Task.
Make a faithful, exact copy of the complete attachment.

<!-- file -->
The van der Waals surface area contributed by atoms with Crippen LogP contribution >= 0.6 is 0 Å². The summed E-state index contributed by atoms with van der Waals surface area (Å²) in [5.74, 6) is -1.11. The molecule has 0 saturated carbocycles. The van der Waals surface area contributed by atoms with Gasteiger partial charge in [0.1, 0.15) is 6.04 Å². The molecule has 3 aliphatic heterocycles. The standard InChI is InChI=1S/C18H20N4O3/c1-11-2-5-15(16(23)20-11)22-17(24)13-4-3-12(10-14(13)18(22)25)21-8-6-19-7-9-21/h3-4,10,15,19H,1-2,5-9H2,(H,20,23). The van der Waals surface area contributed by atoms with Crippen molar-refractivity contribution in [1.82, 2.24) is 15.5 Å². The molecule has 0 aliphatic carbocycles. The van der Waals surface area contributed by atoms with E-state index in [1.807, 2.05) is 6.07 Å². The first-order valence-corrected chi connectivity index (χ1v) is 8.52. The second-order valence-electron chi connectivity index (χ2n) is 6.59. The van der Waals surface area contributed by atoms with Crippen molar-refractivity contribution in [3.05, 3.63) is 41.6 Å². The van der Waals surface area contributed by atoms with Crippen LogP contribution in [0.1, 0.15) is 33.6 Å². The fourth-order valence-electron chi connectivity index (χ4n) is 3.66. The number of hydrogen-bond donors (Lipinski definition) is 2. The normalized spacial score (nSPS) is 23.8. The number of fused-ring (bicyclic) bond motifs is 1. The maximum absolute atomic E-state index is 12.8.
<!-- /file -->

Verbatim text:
The van der Waals surface area contributed by atoms with Crippen LogP contribution >= 0.6 is 0 Å². The summed E-state index contributed by atoms with van der Waals surface area (Å²) in [5.74, 6) is -1.11. The molecule has 0 saturated carbocycles. The van der Waals surface area contributed by atoms with Gasteiger partial charge in [0.1, 0.15) is 6.04 Å². The molecule has 3 aliphatic heterocycles. The standard InChI is InChI=1S/C18H20N4O3/c1-11-2-5-15(16(23)20-11)22-17(24)13-4-3-12(10-14(13)18(22)25)21-8-6-19-7-9-21/h3-4,10,15,19H,1-2,5-9H2,(H,20,23). The van der Waals surface area contributed by atoms with Crippen molar-refractivity contribution in [1.82, 2.24) is 15.5 Å². The molecule has 0 aliphatic carbocycles. The van der Waals surface area contributed by atoms with E-state index in [1.807, 2.05) is 6.07 Å². The first-order valence-corrected chi connectivity index (χ1v) is 8.52. The second-order valence-electron chi connectivity index (χ2n) is 6.59. The van der Waals surface area contributed by atoms with Crippen molar-refractivity contribution in [3.05, 3.63) is 41.6 Å². The van der Waals surface area contributed by atoms with Crippen LogP contribution in [0.1, 0.15) is 33.6 Å². The fourth-order valence-electron chi connectivity index (χ4n) is 3.66. The number of hydrogen-bond donors (Lipinski definition) is 2. The normalized spacial score (nSPS) is 23.8. The number of fused-ring (bicyclic) bond motifs is 1. The maximum absolute atomic E-state index is 12.8.